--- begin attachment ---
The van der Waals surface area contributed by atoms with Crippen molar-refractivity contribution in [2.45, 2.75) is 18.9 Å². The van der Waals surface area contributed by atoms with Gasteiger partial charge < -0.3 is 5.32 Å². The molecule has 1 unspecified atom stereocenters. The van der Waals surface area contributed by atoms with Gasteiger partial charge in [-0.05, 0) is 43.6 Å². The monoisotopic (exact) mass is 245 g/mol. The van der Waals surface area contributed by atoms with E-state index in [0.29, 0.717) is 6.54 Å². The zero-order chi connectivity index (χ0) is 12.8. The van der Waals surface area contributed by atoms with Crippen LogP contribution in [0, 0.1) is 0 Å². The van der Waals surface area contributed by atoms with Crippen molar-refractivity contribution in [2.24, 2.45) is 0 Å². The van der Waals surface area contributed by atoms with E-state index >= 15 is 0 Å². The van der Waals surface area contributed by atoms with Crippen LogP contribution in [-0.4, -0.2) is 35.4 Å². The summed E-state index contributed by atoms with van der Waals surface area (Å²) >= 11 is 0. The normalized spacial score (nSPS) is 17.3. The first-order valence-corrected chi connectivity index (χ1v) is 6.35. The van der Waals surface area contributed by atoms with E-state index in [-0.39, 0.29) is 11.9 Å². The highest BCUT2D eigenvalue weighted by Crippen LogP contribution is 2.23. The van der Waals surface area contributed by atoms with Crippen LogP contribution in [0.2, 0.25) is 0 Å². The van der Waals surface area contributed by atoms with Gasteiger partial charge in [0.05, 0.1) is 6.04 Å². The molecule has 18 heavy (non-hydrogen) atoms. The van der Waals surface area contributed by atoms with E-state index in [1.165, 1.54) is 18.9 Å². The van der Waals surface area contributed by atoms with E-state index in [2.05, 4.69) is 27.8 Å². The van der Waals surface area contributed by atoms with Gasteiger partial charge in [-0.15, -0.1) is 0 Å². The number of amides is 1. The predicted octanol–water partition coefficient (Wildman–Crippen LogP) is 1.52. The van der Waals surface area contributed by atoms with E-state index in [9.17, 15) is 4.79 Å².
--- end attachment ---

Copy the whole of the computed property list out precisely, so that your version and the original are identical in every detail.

The van der Waals surface area contributed by atoms with Crippen molar-refractivity contribution in [2.45, 2.75) is 18.9 Å². The van der Waals surface area contributed by atoms with Gasteiger partial charge < -0.3 is 5.32 Å². The molecule has 1 unspecified atom stereocenters. The van der Waals surface area contributed by atoms with Gasteiger partial charge in [-0.05, 0) is 43.6 Å². The monoisotopic (exact) mass is 245 g/mol. The van der Waals surface area contributed by atoms with E-state index in [0.29, 0.717) is 6.54 Å². The zero-order chi connectivity index (χ0) is 12.8. The van der Waals surface area contributed by atoms with Crippen LogP contribution in [0, 0.1) is 0 Å². The van der Waals surface area contributed by atoms with Crippen molar-refractivity contribution in [2.24, 2.45) is 0 Å². The van der Waals surface area contributed by atoms with E-state index >= 15 is 0 Å². The van der Waals surface area contributed by atoms with Crippen LogP contribution in [-0.4, -0.2) is 35.4 Å². The summed E-state index contributed by atoms with van der Waals surface area (Å²) >= 11 is 0. The normalized spacial score (nSPS) is 17.3. The first-order valence-corrected chi connectivity index (χ1v) is 6.35. The van der Waals surface area contributed by atoms with E-state index in [-0.39, 0.29) is 11.9 Å². The highest BCUT2D eigenvalue weighted by Crippen LogP contribution is 2.23. The van der Waals surface area contributed by atoms with Crippen LogP contribution in [0.2, 0.25) is 0 Å². The van der Waals surface area contributed by atoms with Gasteiger partial charge in [0.05, 0.1) is 6.04 Å². The molecule has 18 heavy (non-hydrogen) atoms. The van der Waals surface area contributed by atoms with E-state index in [1.165, 1.54) is 18.9 Å². The van der Waals surface area contributed by atoms with E-state index in [2.05, 4.69) is 27.8 Å². The van der Waals surface area contributed by atoms with Gasteiger partial charge in [-0.15, -0.1) is 0 Å². The number of amides is 1. The predicted octanol–water partition coefficient (Wildman–Crippen LogP) is 1.52. The van der Waals surface area contributed by atoms with E-state index in [9.17, 15) is 4.79 Å².